In the case of a loan on security, the lender, on realising the charged assets, has to account to the borrower for any excess over the amount of the borrower's obligations to the lender. The corollary is that if the charged assets do not realise the amount of the obligations, the borrower is still liable for the shortfall. In contrast, in the case of a true sale of book debts, the buyer becomes the owner of the book debts, and any profit or loss on realisation attaches to him. A sale and purchase of book debts without recourse is therefore clearly distinguishable from a loan on security.
A sale and purchase of book debts with recourse would generally not be characterised as a loan on security, provided that the protection that the buyer is seeking is the obligation of the seller to repurchase the book debts or to guarantee payment of the book debts, as opposed to the obligation to repay the money paid to the seller by the buyer to the extent that it is not recovered by the collection of debts.7
Discount or interest
In the case of a true sale of book debts, the profit to the buyer should be a discount on the book debts, being the difference between the amount paid for the book debts and the realisation of the same, as opposed to interest payable on the amount paid by the buyer to the seller.
If the transaction is rightfully characterised as a true sale, there will be no need for any registration or lodgement to be made with any government or regulatory authority in Singapore.
As countries continue to develop and deploy vaccine and management strategies to contain the economic impact of the covid-19 pandemic, the Monetary Authority of Singapore has been optimistic in noting signs that point towards a strengthening of global demand. To ameliorate the damage wrought by the pandemic on domestic trade in 2020, the Singapore government rolled out a total of four Budgets totalling S$93 billion to stabilise economic activity when many businesses came to a standstill. As economic activity picks up in 2021, the government has declined to draw down any further on its reserves, though support measures are still being provided, albeit on a smaller scale, as small and medium-size enterprises have been assured of additional support measures in the region of S$1.2 billion. In tandem with the spending measures, the Singapore government continues to utilise the Covid-19 (Temporary Measures) Act 2020 as a means of providing temporary relief from contractual obligations and temporary relief for financially distressed firms and individuals.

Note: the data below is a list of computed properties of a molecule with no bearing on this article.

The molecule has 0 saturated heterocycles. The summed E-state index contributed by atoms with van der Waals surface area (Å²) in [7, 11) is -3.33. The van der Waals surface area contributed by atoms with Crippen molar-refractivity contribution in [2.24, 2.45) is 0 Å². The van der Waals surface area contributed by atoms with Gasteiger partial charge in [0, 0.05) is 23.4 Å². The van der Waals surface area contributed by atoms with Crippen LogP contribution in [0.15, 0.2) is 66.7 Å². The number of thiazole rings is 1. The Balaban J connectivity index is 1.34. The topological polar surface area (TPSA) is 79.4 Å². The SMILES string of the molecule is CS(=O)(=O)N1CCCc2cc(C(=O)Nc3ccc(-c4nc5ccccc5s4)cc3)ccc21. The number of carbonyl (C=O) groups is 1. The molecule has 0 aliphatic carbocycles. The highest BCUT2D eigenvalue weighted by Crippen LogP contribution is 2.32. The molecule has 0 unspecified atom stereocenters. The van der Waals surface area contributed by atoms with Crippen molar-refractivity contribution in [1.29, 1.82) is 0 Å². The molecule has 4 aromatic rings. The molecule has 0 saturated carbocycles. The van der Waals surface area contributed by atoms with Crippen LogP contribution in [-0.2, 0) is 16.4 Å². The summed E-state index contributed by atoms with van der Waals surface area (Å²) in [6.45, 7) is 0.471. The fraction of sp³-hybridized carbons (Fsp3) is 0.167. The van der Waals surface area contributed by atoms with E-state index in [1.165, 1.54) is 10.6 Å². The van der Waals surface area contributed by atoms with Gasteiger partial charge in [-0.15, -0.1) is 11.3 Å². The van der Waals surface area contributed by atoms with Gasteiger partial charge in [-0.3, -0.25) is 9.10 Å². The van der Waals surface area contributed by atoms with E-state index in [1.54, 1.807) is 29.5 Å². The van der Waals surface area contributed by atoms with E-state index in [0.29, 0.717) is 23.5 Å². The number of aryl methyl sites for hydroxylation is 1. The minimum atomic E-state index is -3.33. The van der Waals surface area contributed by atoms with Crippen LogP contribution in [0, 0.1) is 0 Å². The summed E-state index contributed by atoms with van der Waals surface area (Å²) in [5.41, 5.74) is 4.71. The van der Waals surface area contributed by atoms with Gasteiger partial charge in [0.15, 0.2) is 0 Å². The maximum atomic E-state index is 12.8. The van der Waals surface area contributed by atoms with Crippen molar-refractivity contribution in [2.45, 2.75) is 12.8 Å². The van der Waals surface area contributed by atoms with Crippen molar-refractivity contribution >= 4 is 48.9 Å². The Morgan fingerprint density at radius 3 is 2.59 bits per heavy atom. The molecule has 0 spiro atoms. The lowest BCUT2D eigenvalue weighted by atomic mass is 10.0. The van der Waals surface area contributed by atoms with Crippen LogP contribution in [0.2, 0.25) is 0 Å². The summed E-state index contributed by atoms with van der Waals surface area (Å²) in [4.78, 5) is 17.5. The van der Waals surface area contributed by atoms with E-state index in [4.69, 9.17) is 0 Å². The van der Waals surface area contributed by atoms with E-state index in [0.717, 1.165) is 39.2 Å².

Singapore will also likely see an increase in restructuring and insolvency proceedings, with all such proceedings coming under the new Insolvency, Restructuring and Dissolution Act 2018. The IRDA will be stress tested as companies and individuals alike continue to recover from the effects of the covid-19 pandemic.
i Covid-19 (Temporary Measures) Act 2020
The Singapore government enacted a slew of measures to address the unusual pressures on businesses and contractual parties resulting from the covid-19 pandemic. Among them was the Covid-19 (Temporary Measures) Act 2020, which granted temporary relief between 20 April 2020 to 19 October 2020 (the Prescribed Period) to contracting parties from certain contractual obligations by imposing a moratorium on any court or arbitration proceedings or enforcement of security in respect of that contracting party's failure to fulfil its contractual obligations.
The Prescribed Period for this relief has since been extended for certain modes of relief and terminated for others. Relief was extended for select 'scheduled contracts' such as construction or supply contracts, and performance bonds granted thereto, until 30 September 2021, if the party claiming relief could demonstrate that their inability to perform their end of the contractual bargain was the result of an attempt to comply with covid-19-related laws, or had been occasioned by the covid-19 pandemic itself. The higher debt thresholds implemented by the Act for the commencement of bankruptcy and winding-up proceedings during the 'hot' period of the pandemic, in contrast, was no longer available under the Temporary Measures Act.
ii Insolvency, Restructuring and Dissolution Act (IRDA)
The IRDA introduces some exciting new developments to the restructuring and insolvency landscape in Singapore. Some key developments include a new summary dissolution regime, which could see itself being heavily used as Singapore grapples with the fallout of the covid-19 pandemic. The IRDA also introduces a new restriction on ipso facto clauses, and a new regime for the regulation of insolvency practitioners.
The summary dissolution regime is set out in Sections 209 and 210 that allow for an Official Receiver or any other liquidator to apply for the early dissolution of a company if there is reasonable cause to believe that the realizable assets of the company are insufficient to cover the expenses of the winding-up, and the affairs of the company do not require further investigation.
The Official Receiver or liquidator may give 30 days' notice that the company will be struck off by the Registrar of Companies and the company dissolved. Such notice is to be given to the following:
- all creditors who have filed proofs of debt;
- creditors who have made themselves known to the liquidator but who have not yet filed proofs of debt;